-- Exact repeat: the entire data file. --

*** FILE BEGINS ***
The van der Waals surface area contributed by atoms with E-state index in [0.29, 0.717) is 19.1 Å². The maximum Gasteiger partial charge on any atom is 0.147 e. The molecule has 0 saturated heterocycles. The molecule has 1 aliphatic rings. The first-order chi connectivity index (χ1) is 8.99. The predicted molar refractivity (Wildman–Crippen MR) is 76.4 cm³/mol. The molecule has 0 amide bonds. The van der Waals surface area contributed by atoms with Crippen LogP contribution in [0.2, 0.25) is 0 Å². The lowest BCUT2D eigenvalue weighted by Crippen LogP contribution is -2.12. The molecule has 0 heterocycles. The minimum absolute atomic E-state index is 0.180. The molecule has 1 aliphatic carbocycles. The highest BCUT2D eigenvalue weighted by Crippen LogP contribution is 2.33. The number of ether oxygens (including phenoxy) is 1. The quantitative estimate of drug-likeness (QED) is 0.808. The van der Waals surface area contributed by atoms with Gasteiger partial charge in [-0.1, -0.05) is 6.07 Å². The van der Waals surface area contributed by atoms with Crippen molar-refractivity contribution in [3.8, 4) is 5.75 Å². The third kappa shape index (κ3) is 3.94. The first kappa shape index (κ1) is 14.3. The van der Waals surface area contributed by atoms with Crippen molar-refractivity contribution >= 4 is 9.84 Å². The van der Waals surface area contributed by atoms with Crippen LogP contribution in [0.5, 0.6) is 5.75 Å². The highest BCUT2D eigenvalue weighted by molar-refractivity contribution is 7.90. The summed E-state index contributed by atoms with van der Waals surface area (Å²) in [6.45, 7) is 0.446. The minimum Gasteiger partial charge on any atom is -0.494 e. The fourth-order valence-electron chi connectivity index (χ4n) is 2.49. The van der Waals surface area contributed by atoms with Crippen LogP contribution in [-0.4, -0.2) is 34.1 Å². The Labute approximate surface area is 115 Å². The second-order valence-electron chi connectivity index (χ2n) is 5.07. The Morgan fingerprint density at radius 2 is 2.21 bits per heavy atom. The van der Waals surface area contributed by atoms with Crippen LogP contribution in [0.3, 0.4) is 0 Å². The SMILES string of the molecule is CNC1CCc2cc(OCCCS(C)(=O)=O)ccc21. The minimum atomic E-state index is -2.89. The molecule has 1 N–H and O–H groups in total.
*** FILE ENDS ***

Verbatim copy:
The van der Waals surface area contributed by atoms with E-state index in [0.29, 0.717) is 19.1 Å². The maximum Gasteiger partial charge on any atom is 0.147 e. The molecule has 0 saturated heterocycles. The molecule has 1 aliphatic rings. The first-order chi connectivity index (χ1) is 8.99. The predicted molar refractivity (Wildman–Crippen MR) is 76.4 cm³/mol. The molecule has 0 amide bonds. The van der Waals surface area contributed by atoms with Crippen LogP contribution in [0.2, 0.25) is 0 Å². The lowest BCUT2D eigenvalue weighted by Crippen LogP contribution is -2.12. The molecule has 0 heterocycles. The minimum absolute atomic E-state index is 0.180. The molecule has 1 aliphatic carbocycles. The highest BCUT2D eigenvalue weighted by Crippen LogP contribution is 2.33. The number of ether oxygens (including phenoxy) is 1. The quantitative estimate of drug-likeness (QED) is 0.808. The van der Waals surface area contributed by atoms with Gasteiger partial charge in [-0.1, -0.05) is 6.07 Å². The van der Waals surface area contributed by atoms with Crippen molar-refractivity contribution in [3.8, 4) is 5.75 Å². The third kappa shape index (κ3) is 3.94. The first kappa shape index (κ1) is 14.3. The van der Waals surface area contributed by atoms with Crippen molar-refractivity contribution >= 4 is 9.84 Å². The van der Waals surface area contributed by atoms with Crippen LogP contribution in [0.5, 0.6) is 5.75 Å². The highest BCUT2D eigenvalue weighted by molar-refractivity contribution is 7.90. The summed E-state index contributed by atoms with van der Waals surface area (Å²) in [6.45, 7) is 0.446. The minimum Gasteiger partial charge on any atom is -0.494 e. The fourth-order valence-electron chi connectivity index (χ4n) is 2.49. The van der Waals surface area contributed by atoms with Crippen LogP contribution in [-0.4, -0.2) is 34.1 Å². The Labute approximate surface area is 115 Å². The second-order valence-electron chi connectivity index (χ2n) is 5.07. The Morgan fingerprint density at radius 2 is 2.21 bits per heavy atom. The van der Waals surface area contributed by atoms with Crippen LogP contribution in [0.3, 0.4) is 0 Å². The SMILES string of the molecule is CNC1CCc2cc(OCCCS(C)(=O)=O)ccc21. The minimum atomic E-state index is -2.89. The molecule has 1 N–H and O–H groups in total.